• WFP/EB.2/2012/4-A/1

    During its June 2011 discussions leading to approval of “Oversight Framework and Reports Disclosure Policy” (WFP/EB.A/2011/5-C/1), the Board had requested a review of the concept of inspection and an update of the oversight reports disclosure policy. The policy clarified the concept of inspection, proposed disclosure of internal audit and inspection reports on WFP’s public website, and authorized the Inspector General to enter into formal agreements for sharing investigation reports on a confidential and reciprocal basis. The policy was in line with those of other United Nations funds and programmes.The Board noted that the present policy was going beyond its original request and that increased disclosure would enhance transparency. Acknowledging that WFP’s provisions for sharing investigation reports with counterparts were unique, the Board expressed its hope that this would set a precedent within the United Nations. It emphasized that the policy should allow for guarding of confidentiality, and should not impinge on WFP’s immunities. Members agreed to authorize the Inspector General to redact or withhold the contents of a report in accordance with the safeguards set forth in the policy, and were assured that the reasons for such decisions would be provided together with the report.Some members appreciated the gradual development of the disclosure policies since 2010, and called for a similar step-by-step approach in the implementation of the new policy to avoid unnecessary risks, give the Secretariat more time to adjust its work without compromising core activities, and take into consideration similar processes in other United Nations institutions and the ongoing discussion in the General Assembly.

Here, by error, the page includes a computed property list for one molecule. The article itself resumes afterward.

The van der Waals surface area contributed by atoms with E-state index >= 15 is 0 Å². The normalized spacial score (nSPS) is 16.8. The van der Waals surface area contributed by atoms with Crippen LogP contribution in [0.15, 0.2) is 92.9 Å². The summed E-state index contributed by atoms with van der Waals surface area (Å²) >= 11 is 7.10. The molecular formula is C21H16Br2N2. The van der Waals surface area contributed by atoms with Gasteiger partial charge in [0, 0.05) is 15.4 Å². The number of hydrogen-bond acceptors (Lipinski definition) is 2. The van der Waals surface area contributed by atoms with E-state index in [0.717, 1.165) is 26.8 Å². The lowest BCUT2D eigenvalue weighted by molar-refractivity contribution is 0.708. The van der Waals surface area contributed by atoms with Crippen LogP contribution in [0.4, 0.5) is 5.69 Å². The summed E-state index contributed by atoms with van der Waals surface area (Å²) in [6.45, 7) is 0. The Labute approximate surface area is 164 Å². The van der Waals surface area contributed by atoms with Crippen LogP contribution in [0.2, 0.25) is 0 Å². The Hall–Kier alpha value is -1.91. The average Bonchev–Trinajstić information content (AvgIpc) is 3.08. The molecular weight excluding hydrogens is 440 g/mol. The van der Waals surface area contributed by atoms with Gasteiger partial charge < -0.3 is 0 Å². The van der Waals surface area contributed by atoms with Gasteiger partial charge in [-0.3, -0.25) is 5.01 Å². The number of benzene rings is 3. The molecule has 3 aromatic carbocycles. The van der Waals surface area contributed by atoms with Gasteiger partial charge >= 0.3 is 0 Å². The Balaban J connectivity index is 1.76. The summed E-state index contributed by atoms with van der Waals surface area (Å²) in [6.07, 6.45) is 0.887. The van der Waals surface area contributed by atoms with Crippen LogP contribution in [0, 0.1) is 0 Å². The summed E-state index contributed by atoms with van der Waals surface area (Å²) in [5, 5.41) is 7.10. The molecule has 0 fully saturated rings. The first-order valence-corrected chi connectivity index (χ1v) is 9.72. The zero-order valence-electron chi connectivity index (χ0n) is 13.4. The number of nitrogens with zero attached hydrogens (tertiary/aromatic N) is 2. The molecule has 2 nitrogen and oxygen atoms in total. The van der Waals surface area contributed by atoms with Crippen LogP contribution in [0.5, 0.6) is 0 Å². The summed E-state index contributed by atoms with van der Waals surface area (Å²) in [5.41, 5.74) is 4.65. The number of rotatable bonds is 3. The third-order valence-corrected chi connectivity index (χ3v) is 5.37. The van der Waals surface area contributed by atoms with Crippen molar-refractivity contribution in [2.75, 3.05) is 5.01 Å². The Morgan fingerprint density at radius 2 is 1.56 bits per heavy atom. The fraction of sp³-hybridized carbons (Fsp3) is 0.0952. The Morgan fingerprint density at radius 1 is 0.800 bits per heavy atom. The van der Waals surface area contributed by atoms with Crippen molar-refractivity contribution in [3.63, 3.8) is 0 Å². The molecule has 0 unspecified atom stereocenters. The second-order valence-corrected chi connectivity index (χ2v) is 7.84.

The Board approved the Executive Director’s proposals to revise the “Policy for Disclosure of Internal Audit Reports to Member States” (WFP/EB.2/2010/4-B/1/Rev.1) and the “Oversight Framework and Reports Disclosure Policy” (WFP/EB.A/2011/5-C/1), adding provisions for: i) disclosing inspection reports; ii) disclosing internal audit and inspection reports on the public website; iii) authorizing the Inspector General and Director, Oversight Office to enter into formal agreements for sharing investigation reports on a confidential and reciprocal basis; and iv) authorizing the Inspector General and Director, Oversight Office to redact or withhold reports in accordance with the safeguards set forth in the disclosure policies. The Board also took note of the comments of the Advisory Committee on Administrative and Budgetary Questions (ACABQ) (WFP/EB.2/2012/5(A,B,C)/2, WFP/EB.2/2012/4-A/2, WFP/EB.2/2012/13-A/2) and the Food and Agriculture Organization of the United Nations (FAO) Finance Committee (WFP/EB.2/2012/5(A,B,C)/3, WFP/EB.2/2012/4-A/3, WFP/EB.2/2012/13-A/3).